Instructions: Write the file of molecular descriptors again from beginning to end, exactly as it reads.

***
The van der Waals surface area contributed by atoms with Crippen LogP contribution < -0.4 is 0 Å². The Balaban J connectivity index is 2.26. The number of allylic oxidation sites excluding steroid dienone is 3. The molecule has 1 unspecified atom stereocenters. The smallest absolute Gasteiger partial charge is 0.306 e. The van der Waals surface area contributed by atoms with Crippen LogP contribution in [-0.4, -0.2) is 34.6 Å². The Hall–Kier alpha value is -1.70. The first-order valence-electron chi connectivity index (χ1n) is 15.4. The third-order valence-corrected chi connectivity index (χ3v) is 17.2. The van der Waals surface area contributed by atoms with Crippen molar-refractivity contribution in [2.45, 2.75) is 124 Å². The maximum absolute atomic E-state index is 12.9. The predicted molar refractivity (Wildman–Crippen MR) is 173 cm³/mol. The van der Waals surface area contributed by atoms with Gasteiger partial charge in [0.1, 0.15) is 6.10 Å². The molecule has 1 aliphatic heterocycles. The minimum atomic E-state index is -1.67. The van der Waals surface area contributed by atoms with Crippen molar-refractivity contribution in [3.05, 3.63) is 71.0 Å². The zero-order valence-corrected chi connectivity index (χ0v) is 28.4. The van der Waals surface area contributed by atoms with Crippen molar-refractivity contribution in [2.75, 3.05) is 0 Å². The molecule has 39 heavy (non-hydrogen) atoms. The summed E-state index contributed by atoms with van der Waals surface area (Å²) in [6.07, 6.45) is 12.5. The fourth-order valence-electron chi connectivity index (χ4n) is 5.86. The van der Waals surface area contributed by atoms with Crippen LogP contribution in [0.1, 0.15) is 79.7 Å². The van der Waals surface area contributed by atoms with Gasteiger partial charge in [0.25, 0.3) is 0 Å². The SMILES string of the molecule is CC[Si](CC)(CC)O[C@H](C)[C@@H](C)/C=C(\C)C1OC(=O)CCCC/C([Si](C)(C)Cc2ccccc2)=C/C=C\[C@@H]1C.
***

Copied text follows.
The van der Waals surface area contributed by atoms with Crippen LogP contribution < -0.4 is 0 Å². The Balaban J connectivity index is 2.26. The number of allylic oxidation sites excluding steroid dienone is 3. The molecule has 1 unspecified atom stereocenters. The smallest absolute Gasteiger partial charge is 0.306 e. The van der Waals surface area contributed by atoms with Crippen LogP contribution in [-0.4, -0.2) is 34.6 Å². The Hall–Kier alpha value is -1.70. The first-order valence-electron chi connectivity index (χ1n) is 15.4. The third-order valence-corrected chi connectivity index (χ3v) is 17.2. The van der Waals surface area contributed by atoms with Crippen molar-refractivity contribution in [2.45, 2.75) is 124 Å². The maximum absolute atomic E-state index is 12.9. The predicted molar refractivity (Wildman–Crippen MR) is 173 cm³/mol. The van der Waals surface area contributed by atoms with Gasteiger partial charge in [0.1, 0.15) is 6.10 Å². The molecule has 1 aliphatic heterocycles. The minimum atomic E-state index is -1.67. The van der Waals surface area contributed by atoms with Crippen molar-refractivity contribution in [3.05, 3.63) is 71.0 Å². The zero-order valence-corrected chi connectivity index (χ0v) is 28.4. The van der Waals surface area contributed by atoms with Crippen molar-refractivity contribution in [2.75, 3.05) is 0 Å². The molecule has 39 heavy (non-hydrogen) atoms. The summed E-state index contributed by atoms with van der Waals surface area (Å²) in [6.07, 6.45) is 12.5. The fourth-order valence-electron chi connectivity index (χ4n) is 5.86. The van der Waals surface area contributed by atoms with Crippen LogP contribution in [0.1, 0.15) is 79.7 Å². The van der Waals surface area contributed by atoms with Gasteiger partial charge in [0.25, 0.3) is 0 Å². The SMILES string of the molecule is CC[Si](CC)(CC)O[C@H](C)[C@@H](C)/C=C(\C)C1OC(=O)CCCC/C([Si](C)(C)Cc2ccccc2)=C/C=C\[C@@H]1C.